Critics' Discomfort

By Kirtz, Bill | The Quill, December 1, 1998 | Go to article overview

Critics' Discomfort


Kirtz, Bill, The Quill


They'd rather praise than pan. They heed the press agents they trust. They hate their power to kill. And they're reporters first, patrons second.

They're some of the country's most influential critics, discussing the pains and pleasures of their craft at Columbia University's Graduate School of Journalism.

John Leonard, critic for CBS News Sunday Morning and New York magazine, estimates that fewer than 1,000 of the 65,000 new books published a year are worthwhile. So "I'm more interested in discovering good (authors) than in jumping on the heads of those who let me down"

He's aware of and uncomfortable with his ability to sell, or to stifle, a new voice. "With non-fiction, a good review is the only chance most writers have to enter the national conversation. Your honor is to accurately report it."

Leonard considers himself a reporter "writing for an intelligent friend."

"I try to be persuasive, to communicate indignation, enthusiasm, excitement." When Leonard finds a promising unknown, "I want to grab the reader by the lapels and say, `Read this now!"'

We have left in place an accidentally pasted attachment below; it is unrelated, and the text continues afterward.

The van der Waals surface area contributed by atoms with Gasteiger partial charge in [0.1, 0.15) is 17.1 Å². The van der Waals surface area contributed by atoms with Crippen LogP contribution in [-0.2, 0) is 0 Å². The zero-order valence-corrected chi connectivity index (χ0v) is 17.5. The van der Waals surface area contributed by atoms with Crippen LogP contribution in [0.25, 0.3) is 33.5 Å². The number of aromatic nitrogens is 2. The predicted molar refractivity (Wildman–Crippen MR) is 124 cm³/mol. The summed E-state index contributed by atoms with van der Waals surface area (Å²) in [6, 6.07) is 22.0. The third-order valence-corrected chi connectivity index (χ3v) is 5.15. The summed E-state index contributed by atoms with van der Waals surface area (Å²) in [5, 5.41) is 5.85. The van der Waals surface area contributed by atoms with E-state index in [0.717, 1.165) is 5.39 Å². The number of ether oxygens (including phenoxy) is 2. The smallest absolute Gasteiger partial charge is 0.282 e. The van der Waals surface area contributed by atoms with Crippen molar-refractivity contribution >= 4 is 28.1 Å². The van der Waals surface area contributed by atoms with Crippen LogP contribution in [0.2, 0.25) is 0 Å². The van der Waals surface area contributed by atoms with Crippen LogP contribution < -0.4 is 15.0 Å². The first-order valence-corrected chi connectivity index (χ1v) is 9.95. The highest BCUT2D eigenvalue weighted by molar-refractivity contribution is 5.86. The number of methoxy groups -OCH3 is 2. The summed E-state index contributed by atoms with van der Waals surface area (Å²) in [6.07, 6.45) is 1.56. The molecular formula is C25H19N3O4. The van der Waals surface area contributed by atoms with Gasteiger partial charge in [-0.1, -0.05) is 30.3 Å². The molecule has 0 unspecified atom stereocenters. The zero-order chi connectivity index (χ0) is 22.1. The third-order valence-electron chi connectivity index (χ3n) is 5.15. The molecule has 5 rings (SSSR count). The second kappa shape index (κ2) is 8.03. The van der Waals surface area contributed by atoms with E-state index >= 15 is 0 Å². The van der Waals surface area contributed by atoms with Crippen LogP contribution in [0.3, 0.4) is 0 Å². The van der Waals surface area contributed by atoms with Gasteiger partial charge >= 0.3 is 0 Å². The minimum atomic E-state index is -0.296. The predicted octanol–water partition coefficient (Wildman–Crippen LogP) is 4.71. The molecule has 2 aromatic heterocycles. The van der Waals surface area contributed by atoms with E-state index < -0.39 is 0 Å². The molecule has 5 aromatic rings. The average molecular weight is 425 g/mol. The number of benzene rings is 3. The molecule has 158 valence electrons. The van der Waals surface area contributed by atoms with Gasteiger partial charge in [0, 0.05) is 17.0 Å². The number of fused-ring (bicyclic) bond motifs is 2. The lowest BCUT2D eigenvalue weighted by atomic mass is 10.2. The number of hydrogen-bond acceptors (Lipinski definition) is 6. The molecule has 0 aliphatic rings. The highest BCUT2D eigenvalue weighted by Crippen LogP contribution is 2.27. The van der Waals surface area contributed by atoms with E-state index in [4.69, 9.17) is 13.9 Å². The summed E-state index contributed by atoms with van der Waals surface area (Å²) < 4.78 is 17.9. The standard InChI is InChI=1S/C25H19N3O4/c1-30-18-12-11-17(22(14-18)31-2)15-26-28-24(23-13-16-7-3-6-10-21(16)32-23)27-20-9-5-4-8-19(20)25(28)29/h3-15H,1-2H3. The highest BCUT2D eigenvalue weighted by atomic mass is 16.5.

And if he's wrong, so what, as long as he's clear?

"An articulate critic you disagree with is useful if he articulates standards," Leonard said. "Often readers will disagree with me, and they can be right:'

Although he's one of the country's bestknown critics, Leonard believes he has no influence over television. "TV is a circus of choice," Leonard said. "I have no power to change peoples' minds. They make up their own."

He added that he helped keep the NBC drama Homicide on the air with repeated reviews until it found its audience.

Leonard has complained that intelligent television shows used to be able to survive with a devoted audience, but that today's television executives have no faith in their own judgment and often yank promising programs off the air after only three or four episodes if they don't draw high ratings.

Like many others in his field, Leonard deplores the publicity around new productions. "When does journalism slide into hype?" he asked. When $50 million is spent on advertising a new film and when prepackaged interviews with the stars go directly onto television, he said, "there's almost no fighting" the PR machine. "Editors say, `How come you're not covering this?' It's hard to resist it in the television and film world. You reject the hype but you learn to rely on PR people you can trust" to steer you to promising productions.

Leonard, former New York Times book review editor and chief cultural critic, is "thankful I can't put anybody out of work. I can't stop the music or close the show, and I wouldn't want that power:'

Margo Jefferson, the Times' Pulitzer Prize-winning reviewer, had that power and hated it. …

The rest of this article is only available to active members of Questia

Already a member? Log in now.

Notes for this article

Add a new note